Macmillan Cancer Support Joins Forces With Barbers to Create The Barbershop Project

Macmillan Barbershop Project

To help more Black men find the words to talk about cancer, Macmillan Cancer Support has teamed up with training academy Hairforce 1 to create The Barbershop Project. This collective of London barbers are leading the way in breaking down taboos and normalising conversations about cancer within one of the cornerstones of the Black community – the barbershop.

Lee Townsend, Macmillan Cancer Support’s Engagement Lead, told us: “The project has been giving men the opportunity to not only find out about prostate cancer, but to normalise conversations about it, and to give them a space where they can talk freely without feelings of judgment.”

New analysis by leading cancer charity, Macmillan Cancer Support, reveals the reticence some Black men face when it comes to talking about their health and emotions as over a third (37%) have admitted they don’t like sharing their true feelings and one in four (25%) do not feel comfortable discussing things that worry them. With Black men twice as likely as white men to get prostate cancer and more likely to develop it at a younger age, feeling comfortable to open up about feelings and health concerns has never been more needed.

After having met Hairforce 1 at an event around cancer and working barbershop communities, Lee says: “We spoke, and came up with the idea of seeing how we can broaden and form a network, bringing in other barbers.

“We’re proud to say that there’s almost 10 barbers across London who are engaging in this project currently, and we’re seeking to expand and increase it.”

To further encourage conversations in barbershops, the Barbershop Project has featured a QR code on the mirrors for clients to recognise. “If you scan it with your phone, you go to the website where you get information,” says Lee. “That is the avenue through which they can have these conversations in the shop.”

The Barbershop Project has also launched a three-hour mixtape produced by BBC Radio 1Xtra’s very own Seani B. The mixtape will be played in barbershops across London, furthering vital conversations about cancer. In between the reggae and afrobeats, the mixtape features two Macmillan storytellers sharing their experiences with prostate cancer and an exclusive message from global dancehall superstar and Grammy award-winning artist Sean Paul, encouraging Black men to proactively look out for symptoms of prostate cancer and to discuss any concerns with the GP.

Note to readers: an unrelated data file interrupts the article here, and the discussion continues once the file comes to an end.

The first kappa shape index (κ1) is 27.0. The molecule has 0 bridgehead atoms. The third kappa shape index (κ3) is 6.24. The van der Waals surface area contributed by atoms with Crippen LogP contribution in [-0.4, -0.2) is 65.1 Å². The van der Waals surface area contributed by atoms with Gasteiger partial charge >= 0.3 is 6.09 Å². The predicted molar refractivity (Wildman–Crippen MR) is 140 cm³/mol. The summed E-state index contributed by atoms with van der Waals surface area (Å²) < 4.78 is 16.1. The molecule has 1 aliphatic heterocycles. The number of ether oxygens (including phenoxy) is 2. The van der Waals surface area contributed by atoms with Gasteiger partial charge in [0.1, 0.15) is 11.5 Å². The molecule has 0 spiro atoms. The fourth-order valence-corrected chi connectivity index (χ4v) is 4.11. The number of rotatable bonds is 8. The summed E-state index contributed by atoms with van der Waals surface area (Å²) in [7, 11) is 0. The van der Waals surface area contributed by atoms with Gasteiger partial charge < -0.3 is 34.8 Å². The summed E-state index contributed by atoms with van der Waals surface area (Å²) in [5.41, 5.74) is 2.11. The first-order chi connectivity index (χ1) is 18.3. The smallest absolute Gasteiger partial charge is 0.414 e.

The project is gathering momentum and support in the Black community across London including from Errol McKellar, an advocate for raising awareness of prostate cancer after his own diagnosis.

Errol says: “I know first-hand how isolating and overwhelming cancer can be and not enough men are talking about it. It is so important to me to use my experience to share my story and encourage men to be aware of the signs and symptoms of cancer early on.

“I am honoured and very proud to be supporting the Macmillan Barbershop campaign. We run a sit and talk programme where we have men come and open up and realise that they’re not on their own – this journey starts from the barbershop.

“In my experience, it’s the people that are closest to you that men don’t want to talk to – it’s almost an outside space that they can. We don’t know the answer as to why people open up in the barbershop, but they know when they sit in the chair the barber will get a lot of information and conversations. It’s trust that there’s no judgement.”

Lee, who works closely with members of the Black community and support groups, adds: “We hear day in and day out how cancer remains a taboo in some parts of the Black community, especially amongst men, with many feeling the need to bottle up their emotions and ‘stay strong’.

“What I love about our work with the Barbershop Project is that it has created a safe space for Black men to talk freely about cancer while letting them know they are not alone. The barbershop serves as an essential tool for often initiating the first open conversations about topics such as cancer, but there are also other ways to access support. There’s the Macmillan Support Line and the online community. Nobody with cancer should feel alone, whatever question you need to ask, we are here for you.”

 

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